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THE ALASKA DAILY EMPIRE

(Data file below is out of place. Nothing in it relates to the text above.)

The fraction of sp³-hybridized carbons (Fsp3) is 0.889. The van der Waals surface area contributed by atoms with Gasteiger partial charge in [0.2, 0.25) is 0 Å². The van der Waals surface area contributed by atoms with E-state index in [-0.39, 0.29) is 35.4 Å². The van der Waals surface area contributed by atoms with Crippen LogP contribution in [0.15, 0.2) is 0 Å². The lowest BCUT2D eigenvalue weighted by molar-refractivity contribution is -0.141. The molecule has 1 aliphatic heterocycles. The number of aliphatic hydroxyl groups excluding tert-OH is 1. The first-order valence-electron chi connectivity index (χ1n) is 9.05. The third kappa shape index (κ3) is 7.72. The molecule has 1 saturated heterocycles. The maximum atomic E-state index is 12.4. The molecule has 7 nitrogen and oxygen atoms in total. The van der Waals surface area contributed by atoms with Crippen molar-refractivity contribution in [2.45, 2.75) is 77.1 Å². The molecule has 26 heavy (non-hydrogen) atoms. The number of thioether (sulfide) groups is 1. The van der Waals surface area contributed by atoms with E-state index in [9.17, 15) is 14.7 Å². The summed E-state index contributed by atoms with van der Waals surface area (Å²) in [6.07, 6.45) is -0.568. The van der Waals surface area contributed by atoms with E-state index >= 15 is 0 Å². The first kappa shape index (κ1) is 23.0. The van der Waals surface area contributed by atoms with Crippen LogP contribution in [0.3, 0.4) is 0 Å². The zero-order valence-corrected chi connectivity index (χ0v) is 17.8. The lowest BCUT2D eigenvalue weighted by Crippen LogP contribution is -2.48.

VOL. IV., NO. 572 JUNEAU, ALASKA, FRIDAY. SEPT. 18. 1911. J PRICE, TEN CENTS GERMANY ASKS FOB PEACE King George Signs Irish Home Rule Bill FORTUNES Of FIFTH DAY'S BATTLE WITH ALLIES GEORGE SIGNS HOME RULE BILL London, Sept. 18? King George V this eve ning signed the admin istration bill granting home rule to Ireland. Immediately after signing the bill, the King prorogued parlia ment until October 27. SIR EDWARD CARSON IS WED AT LONDON LONDON, Sept. IS. ? Sir Edward Carson. the Ulster unionist leader, and Miss Ruby Pre wen were married here at noon today. DICK DOfcWALDT FOUND TO BE INSANE AND COMMITTED Dick Dorwaldt Was adjudged insane by tho Jury that passed on the Investi gation held in the Commissioner's court yesterday. Altogether 15 wit nesses gave evidence at the hearing, including Dr. L. O. Sloane who de clared that the man was unsafe to be at largo anu mai no was uaoio to uv corns violent at any time. The jury was composed of the following: G. K. Gilbert, J. M. Steffgen. Henry States. \V. S. Staley, Frank Qehring. R. M. Keenv. Judge MUwee at the conclu sion of the hearing committed Dor waldt to Morningside sanitarium. BURNS PLEADING GUILTY TO LARCENY?ENDS TRIAL ?<h? The trial of' J. Burns for pocket picking came to an abrupt end in the district court this morning. The gov ernment had Just completed submit ting Its evidence In chief when Burns asked permission to plead guilty to ^.larceny of less than thirty-flve dol lars. Permission was granted by the court and the trial that was in pro gress was brought to an end. CHINAMAN DIES WHILE ENROUTE TO JUNEAU Jong Hong, a chinaman employed in the Taku cannery, died on board the cannery tender Mitchell about 11 o' clock this morning of internal hemorr hages while enroute to Juneau for medical assistance. Deceased was 48 years old. The body was taken to the C. W. Young company's parlors and will be shipped to Seattle. GOOD THINGS AT THE JUNEAU THEATRE ??? Commencing tonlgltt at the Juneau theatre: "The Bells of Paradise," two reels of it: "Vengeance," also a two reel display: "The Farmer's Daugh ter." and "The Gypsy Queen." Taken altogether a very attractive program, three nights, tonight. Saturday and Sunday. Mary Pickford coming, in "The Bishop's Carriage." ??? PIANO FOR RENT OR SALE ? Cheap: see Anderson, piano expert at Barragar's postofflco store. Phone 54. ?9-18-3L Try our merchants lunch. 35 cents, from 11:30 to 1:30. The Tavern Cafe tf_ THE WEATHER TODAY. Maximum?52. Minimum?36. Partly cloudy. GERMAN NAVY IN BATTLE f LONDON, Sept." 18.?News of a disaster to the German Baltic' i fleet was confirmed this after noon, but the report that it was the result of an engagement with Russian vessels was corrected. The engagement was between two flotillas of the German navy. Numerous flotillas of German destroyers and other vessels, ac companied by cruiser, have beenj hunting British and French mer-1 chant ships. Each of two of these flotillas mistook the other j for ships of the enemy and they ; engaged in battle which contin ued at a lively rate for some time before the mistake was dis | covered. Several German cruis ers were crippled. Cruisers con veying many wounded entered, Kiel today. GERMAN CRUISER SINKS 5 ENGLISH MERCHANTMEN TOKYO, Sept. 18. ? The German cruiser Emden has sunk five British merchant steamships oft the coast of India. The passengers are said to havo ! been saved. GERMANY WILL FLOAT $250,000,000 WAR LOAN ?f AMSTERDAM, Sept. IS.?Word was received from Berlin that the Ger man government is preparing to issue $250,000,000 five per cent war bonds at 97.5. W. R ROGERS ENTERS PLEA OF NOT GUILTY W. R. Rogers, accused of the mur der of N. H. Wixon, entered a plea of not guilty in the district court this morning. The motions made by his counsel O. E. Tucker to quash the in dictment were over-ruled by the court. The date of trial has not yet been fixed. E. W.-Colby, a well known at tornoy-at-law of Chicago, who is re lated to Rogers, will come to Juneau to defend him at tho trial. PROF. C. C. GEORGESON ENROUTE TO SITKA ?+? Prof. C. C. Georgeson arrived in Ju neau on the City of Seattle this morn ing coming almost direct from Fair banks via the Yukon. He leaves for Sitka tomorrow morning on the Al K1 and is looking for a stenographer this afternoon to take with him. While here he is staying at the Cain Hotel. CHOIR MEETS TONIGHT. There will be an important meeting of the members of Trinity church choir this evening at 8 o'clock; a full attendance is requested. Special mu sic will be rehearsed for the approach ing Harvest Home Services. LEAVING ON SOPHIA. ? ? The Princes Sophia, leaving for the South today, took the following pas ! sengers from Juneau: J. Brandell, E. Elphistone. Mrs. A. Humfrey, Charles E. Sperry and wife, A. E. Johnson, Henry Matchett, O. L. Coward, Ray mond Grefe. Charles Tompkins, Ar j thur Johnson. H. M. Lawler, Mrs. Geo. I Corhett. + + ? John R. Beagle took passage on the City of Seattle for Ketchikan. Robert Forbes left for the South on the City of Seattle today. BELGIUM PROMISES SENSATION # OSTEND, Sept. 18.?An ar my of 150,000 men is in the field and operating against the Ger man rear and its communica tions, which are reported to be weak. It was promised by the commanding general today that important events will take place in North Belgium within the next few days. The Belgians are constantly regaining territory that is be ing abandoned by the Germans as they concentrate their forces. BRITISH SUSTAIN LOSS IN CROSSING THE AISNE LONDON, Sept. 18.?A correspond ent of the Times tells a graphic story of a raking flre that was poured Into the Allies while they were building pontoons upon which to cross the Als ne river in order to purauo the retreat ing Germans. The loss of life was frightful. Fight in Air. The account adds: "While this bat tle was In progress the most exciting battle of aeroplnnes, German and Eng lish. occurred high in the air. It was a great struggle, the machines dart ing hither and thither, until Anally the pilot of the German machine was wounded and his machine fell to the ground. ROTH NAMED TOR DISTRICT ATTORNEY WASHINGTON, Sept. 18. ? President Woodrow Wilson to day nominated Rhienhart F. Roth, of Fairbanks, to be United States District Attorney for the Fourth Judicial Division of Al aska, with headquarters at Fairbanks. SENATOR BRUNER AT SEATTLE FROM NOME SEATTLE, Sept. 18. ? Senator El wood Bruner, of Nome, arrived here on the Victoria last night. Ho will re main here for a while, and then go to California where he will spend the winter. GUILD MEETS THIS AFTERNOON. The Indies Guild of Trinity church Gluld Is meeting this afternoon at the residence of Mrs. W. S. Bayless. Im portant matters in connection with the coming year's work are being discuss ed. There is a large attendance. "WHITE STAR" BRINGS $250. The launch "Wlhte Star" belonging to the Juneau fishing fleet was sold at U. S. marshal's sale this afternoon at two o'clock. Louis Van Lchn bid the craft in at $250. WANTED ?? Man stenographer at once. Enquire this evening at Hotel Cain. It Glen C. Bartlett, manager of the Re villa hotel at Ketchikan, left for his home on the City of Seattle today. Dr. William Palllster returned this morning from a visit of some time at Skagway. FOR SALE?Lang range, new mod el. Bert Sperry, phone 349. 9-18-2t Try our merchants lunch. 35 cents from 11:30 to 1:3Q, The Tavern Cafe. tf ALLIES GAINING AT AISNE London, Sept. 18?Night finds the fortunes of the fifth day's fighting in the Battle of Aisne and southward along the Ger man frontier to the Swiss bor der with the Allies. The left wing of the Allies pressed for ward in spite of resistence all day and the right wing made slight progress, repulsing re peated assaults made upon the British, who continued their for ward movement. The French won a decisive vic tory at Nancy. FRENCH GAIN ON LEFT. Paris, Sept. 18.?Dispatches from the front say that the Al lies' west wing is pressing for ward despite the vigorous Ger man offensive movement. The struggle is not less severe than that at the Battle of the Marne, but is more extended and the losses probably greater. It is the fifth day of the baUle, and it is raging in a drenching rain. ' BATTLE-LINE IS 200 MILES LONG. London, Sept. 18.?The morn ing of the fifth day's fighting at the Battle of Aisne finds the bat tie-line 200 miles long, extending from 55 miles northeast of Noy on thence east, southeast and south to the Swiss frontier. The artillery never ceased dur ing the night, and this morning with the break of day the thun dering of cannon could be heard at every point on that long line of battle. FRENCH MAY CAPTURE THREE ARMY CORPS Soissons, France, Sept. 18. ? French picked troops are en deavoring to outflank the Ger man positions. The position of the Allies is exceedingly good, according to returning French officers, who aver that three of the enemy's army corps arc beaten and in a hopeless position unless they find a way to retreat toward the northeast. ALLIES CAPTURE MANY TROOPS London, Sept. 18.?The War Office announced this morninj? that the number of prisoners that are falling into the hands of the British and the prisoners that are being captured by the French are so great that it re fuses to make them public fear ing that it would be accused ol exaggeration. i BATTLE WAGES EVERY WHERE. 1 Bordeaux, Sept. 18. ? Thi War Office announced at noor today that the battle of Aisn< . continues along the whole fronl of the opposing armies wit! great fierceness. l Course dinner, 50c, at the Taven Cafe, from 5:00 p. m. till 9:00 p. m. t ? J FRENCH WIN AT NANCY Bordeaux, Sept. 18.?A decis ive French victory is reported from Nancy. The Germans have been attacking the city for 18 days. Today the attack was abandoned, and the Germans moved northward. President Poincaire sent tele grams of congratulation to Gen erals Durand and Casleneau. GERMANY SAYS NOT DE CISIVE. Berlin, Sept. J 8. ? The War Office in a bulletin given out this morning says there has been no decisive battle on the Aisne and the Meuse, but that the en I deavor of the Allies to break through the German right has failed. It was also stated that the German central army is pressing slowly but surely for ward. ARTILLERY DUEL DRAW. LONDON, Sept. IS.?So far as pub lic knows tonight the great artillery duel along the Aisne remains practi cally a draw, with slight progress for the Allies on the loft and right llanks. AS WAR PROGRESSES MORTAILITY INCREASES) LONDON, Sept. 18.?Tho horrors of modern warfare, told of In dispatches from the Aisne battlefield, make men hardened In military service on bard battlefields shudder. The slaughter at Aisne is a repe tition of the Battle of Marne intensi fied, according to dispatches to the Times. Tho number of dead and wounded found by tho French and British as they advanced from the Marnelo the Aisne is staggering. Stories that are reaching Paris of piles of dead and wounded that still encumber the battlefield of Maine and the line of th<s.German retreat from there are horrible. At one place, where the retreating Germans were directed to make n stand, barricades six feet high were erected with tho bodies of their dead from behind which they resisted tho advancing French. The position was finally carried by the French after a terrible struggle. On the battlefield 7,500 dead bodies were counted. The losses wore terrific on both i sides, but it is estimated that the Ger man casualties have outnumbered those of the Allies three or four to one. Losses In Gallcla Even Greater. 1 Adding to the horror the war is cre ating in the minds of men is the news ( from the East. Tho loss of life in Ga > llcia and Poland has been oven greater , than it has been in France. Mortality Increasing. ? One of tho features that Is becoming appalling is that as the war progress es and the troops become veterans in the use of Are arms and other equipment of war the battlos become more bioody. This condition and the accepted belief that the war will be o ' case of wearing out the nrmed forces I of one- side or the other by perslstenl i fighting is causing a feeling of intense f depression throughont Europe. 1 INDIANAPOLIS. Sept. 18.?Sonatoi William E. Borah, of Idaho, opened th< j Republican campaign in Indiana las* fi night at this city. ITALLY MUST TAKE LAND WANTED LONDON, Sept. 18. ? Dis patches from Petrograd say that Russia has notified Italy that if she wants to secure those Ital ian provinces which are now owned by Austria that she will have to take them by force of arms. The intimation was conveyed by the Russians to the Italian foreign office that they could hardly expect to secure prizes of such magnitude as a reward for mere neutrality. RUSSIA PRESSING HER VICTORIES ? ? ? 4* Petrograd. Sept. 18. ? The War Office announced today j that the Russians are pressing the Austrians hard in their re-l treat. More than 5,000 prison ers were captured yesterday in the Iavorovo district together with great quantities of ammu nition. MONTENEGRINS MOVE UNDER DIFFICULTIES Rome, Sept. 18.?Dispatches received here from Montenegro declare that the cold is so in tense in the mountains of Bosnia and Herzegovina that the Mon tenegrin troops are compelled to| march at night time in order to keep warm and to sleep during the middle of the day.. They are keeping the low altitudes as far I as possible. The troops are gradually ap proaching Sarajevo in Bosnia and Mostar, the capital of Herze govina. * MEXICO CAN CARE EOR SELF Washington, Sept. 18. ? Presi dent Woodrow Wilson said today that he had ordered the troous withdrawn from Mexico because ho believed that the Mexicans who are now In control are able to manage their country, and to guarantee peace. Sprlng-Rlce Formally Apologizes. WASHINGTON, Sept. 18?Ambass ador Spring-Rice yesterday afternoon expressed formal regret for tho state ments of Sir Lionel Carden. criticis ing the President's order withdrawing the American troops from Vera CFtiz. GERMANS CAPTURE SOUTH AFRICAN PORT CAPETOWN, Sept. 18.?Germans to the number of 250 with three maxim guns attacked the British post at Nak ob Thursday. The garrison consist ed of soven policemen who fought un til their ammunition was exhausted Those who were not killed were tak ' en prisoners. 1 The Germans have made severa' successful attackB on the Uganda rail ! road. ? t | / 1 SPOKANE IS COMING. ' SEATTLE, Sept. 18?The Spokam sailed last nl0'ht with the followiiif passengers: For Juneau ? Louinltr McCartney, Bernetta Frazler, Ger , trudo Duggan, Hannah Soderbnch: t For Douglas?E. Dougherty and C. Si benico. V GERMANY SEEKS TO GETTERMS Washington, Sept.18 ?Germany'srepresent ative suggested inform ally to President Wood row Wilson this after noon that the United States undertake to elic it from Great Britain, France and Russia, a statement of the terms under which the Allies would make peace with Germany and Austria. WASHINGTON, Sep. 18?President Woodrow Wilson said to callers this morning that he expects that there will be peace in Europe with in two months. He be lieves that there will be decisive results by that time, or that there will be a controlling demand on the part of the peo ple for peace. AUSTRIA ALSO WANTS PEACE. London, Sept. 18.?Austria is desirous of peace, according to dispatches received today from Rome. Information received from Vienna is that the internal conditions of Austria-Hungary, are in bad shape. The situation is described as The situation is described as particularly "disastrous" in Bosnia, Crotia, Dalmatia, Her zegovina and Galicia and Buko wina. ^ HORRORS OF SITUATION IN GALICIA AND POLAND LONDON, Sept. 18. ? Correspond ents describe the horrible scenes on the battlefields which have been aban donded by the Austrians and Ger mans in Galicia and Poland. The Post's Petrograd correspond ent this morning says streams are choked full of slain men trodden down In the headlong flight of the retreat i lng forces until the waters were dammed and are overflowing their . banks. "Piles of dead are awaiting burial ? or burning. Hundreds of acres are , sown with the bodies of the dead and ? littered with weapons and battle de bris, while woundod, riderless horses I are careering madly over the aban - doned country." RUSSIANS RAISE ESTIMATE OF AUSTRIAN LOSSES ?4? 5 . PETROGRAD, Sept 18.?The Rus ' slan army staff today estimated that the Austrian loss In Galicia and Rus sian Poland has been not loss than ' 375,000 men, 120,000 of whom are pris * oners. The remainder are killed and wounded.